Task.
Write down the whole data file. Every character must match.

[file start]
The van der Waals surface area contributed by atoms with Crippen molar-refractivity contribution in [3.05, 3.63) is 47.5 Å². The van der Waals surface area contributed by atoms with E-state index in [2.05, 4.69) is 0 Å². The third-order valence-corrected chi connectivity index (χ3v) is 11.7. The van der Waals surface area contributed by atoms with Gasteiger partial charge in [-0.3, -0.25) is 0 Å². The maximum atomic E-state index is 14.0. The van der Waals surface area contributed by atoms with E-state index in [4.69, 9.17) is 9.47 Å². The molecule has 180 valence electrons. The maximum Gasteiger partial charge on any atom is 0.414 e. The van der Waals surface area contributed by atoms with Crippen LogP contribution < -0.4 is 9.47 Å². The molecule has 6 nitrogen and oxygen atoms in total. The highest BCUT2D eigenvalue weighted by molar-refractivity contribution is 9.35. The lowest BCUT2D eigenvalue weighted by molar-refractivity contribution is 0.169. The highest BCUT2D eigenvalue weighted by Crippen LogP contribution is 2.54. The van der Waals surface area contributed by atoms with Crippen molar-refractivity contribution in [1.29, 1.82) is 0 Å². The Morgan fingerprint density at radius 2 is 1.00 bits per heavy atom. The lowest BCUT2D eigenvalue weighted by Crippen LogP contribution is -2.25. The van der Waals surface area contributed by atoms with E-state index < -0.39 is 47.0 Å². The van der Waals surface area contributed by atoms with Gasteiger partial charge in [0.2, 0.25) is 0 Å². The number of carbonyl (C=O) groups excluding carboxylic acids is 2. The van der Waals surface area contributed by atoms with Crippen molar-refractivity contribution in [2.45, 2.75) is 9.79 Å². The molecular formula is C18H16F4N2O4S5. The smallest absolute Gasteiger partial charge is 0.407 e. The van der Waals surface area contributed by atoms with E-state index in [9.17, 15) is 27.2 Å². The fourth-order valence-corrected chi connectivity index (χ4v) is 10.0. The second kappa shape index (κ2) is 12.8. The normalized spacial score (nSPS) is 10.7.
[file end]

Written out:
The van der Waals surface area contributed by atoms with Crippen molar-refractivity contribution in [3.05, 3.63) is 47.5 Å². The van der Waals surface area contributed by atoms with E-state index in [2.05, 4.69) is 0 Å². The third-order valence-corrected chi connectivity index (χ3v) is 11.7. The van der Waals surface area contributed by atoms with Gasteiger partial charge in [-0.3, -0.25) is 0 Å². The maximum atomic E-state index is 14.0. The van der Waals surface area contributed by atoms with E-state index in [4.69, 9.17) is 9.47 Å². The molecule has 180 valence electrons. The maximum Gasteiger partial charge on any atom is 0.414 e. The van der Waals surface area contributed by atoms with Crippen LogP contribution < -0.4 is 9.47 Å². The molecule has 6 nitrogen and oxygen atoms in total. The highest BCUT2D eigenvalue weighted by molar-refractivity contribution is 9.35. The lowest BCUT2D eigenvalue weighted by molar-refractivity contribution is 0.169. The highest BCUT2D eigenvalue weighted by Crippen LogP contribution is 2.54. The van der Waals surface area contributed by atoms with Crippen molar-refractivity contribution in [1.29, 1.82) is 0 Å². The Morgan fingerprint density at radius 2 is 1.00 bits per heavy atom. The lowest BCUT2D eigenvalue weighted by Crippen LogP contribution is -2.25. The van der Waals surface area contributed by atoms with E-state index < -0.39 is 47.0 Å². The van der Waals surface area contributed by atoms with Gasteiger partial charge in [0.2, 0.25) is 0 Å². The number of carbonyl (C=O) groups excluding carboxylic acids is 2. The van der Waals surface area contributed by atoms with Crippen molar-refractivity contribution in [2.45, 2.75) is 9.79 Å². The molecular formula is C18H16F4N2O4S5. The smallest absolute Gasteiger partial charge is 0.407 e. The van der Waals surface area contributed by atoms with E-state index in [9.17, 15) is 27.2 Å². The fourth-order valence-corrected chi connectivity index (χ4v) is 10.0. The second kappa shape index (κ2) is 12.8. The normalized spacial score (nSPS) is 10.7.